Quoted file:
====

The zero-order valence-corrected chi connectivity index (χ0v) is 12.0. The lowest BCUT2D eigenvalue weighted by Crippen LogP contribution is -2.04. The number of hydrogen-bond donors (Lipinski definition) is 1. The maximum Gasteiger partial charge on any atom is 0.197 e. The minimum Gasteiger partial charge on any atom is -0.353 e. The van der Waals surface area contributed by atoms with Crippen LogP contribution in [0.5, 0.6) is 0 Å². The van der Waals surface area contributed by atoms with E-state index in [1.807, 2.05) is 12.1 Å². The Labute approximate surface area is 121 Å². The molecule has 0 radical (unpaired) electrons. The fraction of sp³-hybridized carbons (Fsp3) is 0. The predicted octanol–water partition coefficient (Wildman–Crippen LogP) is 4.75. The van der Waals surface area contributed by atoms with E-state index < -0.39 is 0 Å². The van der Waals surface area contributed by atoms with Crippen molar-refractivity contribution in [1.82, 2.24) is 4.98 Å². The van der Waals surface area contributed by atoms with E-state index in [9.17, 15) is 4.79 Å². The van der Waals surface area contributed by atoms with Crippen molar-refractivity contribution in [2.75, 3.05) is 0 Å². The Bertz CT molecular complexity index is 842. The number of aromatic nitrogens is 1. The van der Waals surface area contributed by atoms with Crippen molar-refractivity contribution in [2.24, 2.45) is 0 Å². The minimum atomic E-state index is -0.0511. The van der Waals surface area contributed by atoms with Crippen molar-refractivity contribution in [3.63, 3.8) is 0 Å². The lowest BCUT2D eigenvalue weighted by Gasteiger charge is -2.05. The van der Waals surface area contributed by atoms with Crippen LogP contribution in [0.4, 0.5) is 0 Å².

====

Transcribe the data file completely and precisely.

The zero-order valence-corrected chi connectivity index (χ0v) is 12.0. The lowest BCUT2D eigenvalue weighted by Crippen LogP contribution is -2.04. The number of hydrogen-bond donors (Lipinski definition) is 1. The maximum Gasteiger partial charge on any atom is 0.197 e. The minimum Gasteiger partial charge on any atom is -0.353 e. The van der Waals surface area contributed by atoms with Crippen LogP contribution in [0.5, 0.6) is 0 Å². The van der Waals surface area contributed by atoms with E-state index in [1.807, 2.05) is 12.1 Å². The Labute approximate surface area is 121 Å². The molecule has 0 radical (unpaired) electrons. The fraction of sp³-hybridized carbons (Fsp3) is 0. The predicted octanol–water partition coefficient (Wildman–Crippen LogP) is 4.75. The van der Waals surface area contributed by atoms with E-state index < -0.39 is 0 Å². The van der Waals surface area contributed by atoms with Crippen molar-refractivity contribution in [1.82, 2.24) is 4.98 Å². The van der Waals surface area contributed by atoms with E-state index in [9.17, 15) is 4.79 Å². The van der Waals surface area contributed by atoms with Crippen molar-refractivity contribution in [2.75, 3.05) is 0 Å². The Bertz CT molecular complexity index is 842. The number of aromatic nitrogens is 1. The van der Waals surface area contributed by atoms with Crippen molar-refractivity contribution in [2.24, 2.45) is 0 Å². The minimum atomic E-state index is -0.0511. The van der Waals surface area contributed by atoms with Crippen molar-refractivity contribution in [3.63, 3.8) is 0 Å². The lowest BCUT2D eigenvalue weighted by Gasteiger charge is -2.05. The van der Waals surface area contributed by atoms with Crippen LogP contribution in [0.4, 0.5) is 0 Å².